Devices performing a similar function to that of a modem but which do not modulate and demodulate signals are not considered to be modems. Examples of such apparatus are ISDN-, WLAN- or Ethernet devices. An indication of the presence of such a device is an RJ 45 connector.

The modem must be built into the set-top box. Set-top boxes which do not have a built-in modem but use an external modem are excluded from this subheading (e.g. a set consisting of a set-top box and an external modem).

The Transmission Control Protocol/Internet Protocol (TCP/IP) must be present as firmware in the set-top box.

Set-top boxes of this subheading must enable the user of the apparatus to access the internet. The apparatus must also be able to run internet applications in an “interactive information exchange” mode such as an e-mail client or a messaging application using UDP or TCP/IP sockets.

Set-top boxes which incorporate a device performing a recording or reproducing function (for example, a hard disk or DVD drive) are excluded from this subheading (subheading 8521 90 00).

8528 71 19

Other

See the last paragraph of the Explanatory Notes to subheading 8528 71 13.’


15      The Explanatory Notes of 7 May 2008 and those published on 6 May 2011 (OJ 2011 C 137, p. 1) were deleted with effect from 1 July 2011, as regards subheadings 8521 90 00, 8528 71 13, 8528 71 19 and 8528 71 90, by the Commission communication published on 25 June 2011 (OJ 2011 C 185, p. 1).

 The actions in the main proceedings and the questions referred for a preliminary ruling

16      Digitalnet (Cases C‑320/11 and C‑383/11), Tsifrova (Case C‑330/11) and M SAT CABLE (Case C‑382/11) are companies whose principal activity is the provision of access to digital television and to the internet. The goods at issue in the main proceedings are identical in the four cases. They are set-top boxes with a communication function (‘set-top boxes’). Those set-top boxes were manufactured in Korea and imported into Bulgaria between 21 November 2008 and 22 March 2010 under a variety of trade names by those companies. The set-top boxes were declared as coming under CN tariff subheading 8528 71 13, that is to say, with exemption from customs duties.

17      Following the communication of information by the European Anti-Fraud Office (OLAF), the customs authorities carried out an inspection and took the view that the set-top boxes were not equipped with an integrated modem and that they ought to have been classified under CN subheading 8528 71 19. Consequently, customs duty of 14% ought to have been collected. The customs authorities adopted administrative acts making the three companies liable for payment of customs duties.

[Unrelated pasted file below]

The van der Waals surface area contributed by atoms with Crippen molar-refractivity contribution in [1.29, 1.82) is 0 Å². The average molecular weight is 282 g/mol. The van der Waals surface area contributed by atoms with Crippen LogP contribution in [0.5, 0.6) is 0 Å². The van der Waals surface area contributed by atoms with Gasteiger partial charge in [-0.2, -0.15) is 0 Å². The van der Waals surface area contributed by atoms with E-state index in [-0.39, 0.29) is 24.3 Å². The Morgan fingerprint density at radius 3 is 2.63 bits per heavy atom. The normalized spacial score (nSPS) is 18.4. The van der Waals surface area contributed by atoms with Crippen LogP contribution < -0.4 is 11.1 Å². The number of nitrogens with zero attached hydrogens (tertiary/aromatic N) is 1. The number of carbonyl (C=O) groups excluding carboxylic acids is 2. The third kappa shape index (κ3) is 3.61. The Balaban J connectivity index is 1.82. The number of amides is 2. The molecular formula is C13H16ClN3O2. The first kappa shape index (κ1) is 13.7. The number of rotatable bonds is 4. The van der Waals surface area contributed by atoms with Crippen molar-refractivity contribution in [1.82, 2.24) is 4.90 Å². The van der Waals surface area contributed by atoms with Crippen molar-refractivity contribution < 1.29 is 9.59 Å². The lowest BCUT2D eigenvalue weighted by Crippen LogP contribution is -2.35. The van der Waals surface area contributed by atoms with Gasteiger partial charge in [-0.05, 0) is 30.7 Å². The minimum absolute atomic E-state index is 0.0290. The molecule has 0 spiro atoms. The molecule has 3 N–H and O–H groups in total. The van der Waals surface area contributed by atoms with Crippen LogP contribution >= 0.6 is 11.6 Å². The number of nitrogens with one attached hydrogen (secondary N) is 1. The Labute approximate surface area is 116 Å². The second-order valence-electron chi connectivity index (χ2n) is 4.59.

18      The applicants in the main proceedings have challenged the validity of those administrative acts before the Administrativen sad – Varna (Varna Administrative Court), bringing four separate sets of proceedings, two of which concern Digitalnet.

19      According to the referring court, the customs authorities take the view that the set-top boxes consist of digital cable receivers with a microprocessor and a video tuner. They have the following interfaces: [SKART], Ethernet and RS-232 audio and video output. The items of equipment do not contain integrated modems allowing access to the internet. In accordance with the Explanatory Notes of 7 May 2008, due to the lack of incorporated modems, the set-top boxes could be classified, not under subheading 8528 71 13, but rather under CN subheading 8528 71 19.

20      Two expert reports were ordered for the court proceedings. According to the first report, the set-top boxes are not equipped with a modem. Internet access is gained via the TCP/IP protocol. It is possible to run internet applications in an interactive information exchange mode and to receive television signals.

21      By contrast, it is apparent from the second report that set-top boxes are items of equipment with a microprocessor-based device with integrated modem software, which enable an interactive information exchange to be effected and are capable of receiving television signals.

22      In Cases C‑382/11 and C‑383/11, according to the referring court, the applicants in the main proceedings claimed that the customs authorities had classified the set-top boxes without physically checking the goods at issue.

23      In those circumstances the Administrativen sad – Varna decided to stay the proceedings in the four cases and referred questions to the Court of Justice for a preliminary ruling, some of which are common to several cases and others unique to some of them:

‘(1)      What is to be understood by the term “internet” within the meaning of the Explanatory Notes to the [CN] if it is used in relation to the classification of goods under … code 8528 71 13 (first question in Cases C‑320/11, C‑330/11 and C‑382/11)?

(2)      What is to be understood by the term “modem” within the meaning of the Explanatory Notes to the [CN] if it is used in relation to the classification of goods under … code 8528 71 13 (second question in Cases C‑320/11, C‑330/11 and C‑382/11)?

(3)      What is to be understood by the terms “modulation” and “demodulation” within the meaning of the Explanatory Notes to the [CN] if they are used in relation to the classification of goods under … code 8528 71 13 (third question in Cases C‑320/11, C‑330/11 and C‑382/11)?

(4)      How are the terms “modem” and “access to the internet” to be interpreted for the purposes of subheading 8528 71 13 of the [CN] and the Explanatory Notes (first question in Case C‑383/11)?